Me & McGee is a delightful little market in North Little Rock. Anyone who walks in the door is welcomed by their honorary greeter, Roxie, a sweet, brown dog who loves to visit. Roxie’s friendly “hello” is a total embodiment of the warmth at the heart of Me & McGee. The clever name may sound familiar. Janis Joplin’s classic, Me and Bobby McGee, sings the virtues of love, contentment and freedom. These ideas are not far off from the vision of Debbie and her very own Larry McGee. The husband and wife duo got started selling pecans from their orchard at a roadside stand in 2011. Now, they exist as a family-run marketplace and it’s, by no exaggeration, a bounding success. It’s an outlet for all kinds of goods including homemade breads, salsas, dill chips, and pickles just to name a few. Written on one of their chalkboards is the phrase, “you can’t buy happiness, but you can buy plants, and that’s pretty much the same thing.” It’s a tribute to their goal of keeping it simple and rejoicing in the small things.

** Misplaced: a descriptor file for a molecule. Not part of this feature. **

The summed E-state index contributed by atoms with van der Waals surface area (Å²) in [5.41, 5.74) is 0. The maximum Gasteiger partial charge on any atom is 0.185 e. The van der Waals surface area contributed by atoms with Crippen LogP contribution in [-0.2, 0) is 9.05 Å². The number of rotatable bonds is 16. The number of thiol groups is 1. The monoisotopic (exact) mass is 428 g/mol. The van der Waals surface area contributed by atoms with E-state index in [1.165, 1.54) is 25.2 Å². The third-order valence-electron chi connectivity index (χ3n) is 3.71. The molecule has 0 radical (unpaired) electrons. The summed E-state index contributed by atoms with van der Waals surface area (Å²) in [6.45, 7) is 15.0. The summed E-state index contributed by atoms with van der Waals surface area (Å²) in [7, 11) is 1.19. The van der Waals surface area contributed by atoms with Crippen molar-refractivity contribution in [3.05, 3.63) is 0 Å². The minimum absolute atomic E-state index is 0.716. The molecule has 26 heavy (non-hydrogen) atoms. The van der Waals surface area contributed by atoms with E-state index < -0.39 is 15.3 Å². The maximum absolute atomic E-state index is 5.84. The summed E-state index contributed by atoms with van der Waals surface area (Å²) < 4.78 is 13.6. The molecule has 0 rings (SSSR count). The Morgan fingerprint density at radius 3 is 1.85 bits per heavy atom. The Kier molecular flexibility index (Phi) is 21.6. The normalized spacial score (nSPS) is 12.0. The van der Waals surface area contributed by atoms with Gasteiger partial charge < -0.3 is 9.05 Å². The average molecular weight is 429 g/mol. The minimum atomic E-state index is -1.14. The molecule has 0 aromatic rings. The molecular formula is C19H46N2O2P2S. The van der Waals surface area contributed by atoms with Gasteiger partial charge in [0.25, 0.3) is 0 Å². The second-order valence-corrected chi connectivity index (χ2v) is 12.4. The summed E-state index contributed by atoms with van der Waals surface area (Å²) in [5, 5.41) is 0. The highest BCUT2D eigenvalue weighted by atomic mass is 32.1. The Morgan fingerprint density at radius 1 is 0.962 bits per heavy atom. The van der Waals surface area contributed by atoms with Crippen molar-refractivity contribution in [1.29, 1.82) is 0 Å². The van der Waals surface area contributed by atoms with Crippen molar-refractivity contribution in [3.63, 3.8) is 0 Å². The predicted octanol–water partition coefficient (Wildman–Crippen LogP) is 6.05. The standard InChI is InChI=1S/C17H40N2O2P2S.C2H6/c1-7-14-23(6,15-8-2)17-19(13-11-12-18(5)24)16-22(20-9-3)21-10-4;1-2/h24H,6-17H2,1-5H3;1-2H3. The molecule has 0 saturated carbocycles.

When you shop Arkansas local, you can always count on a lot of heart, a lot of community, and a whole lot of fresh Southern eating.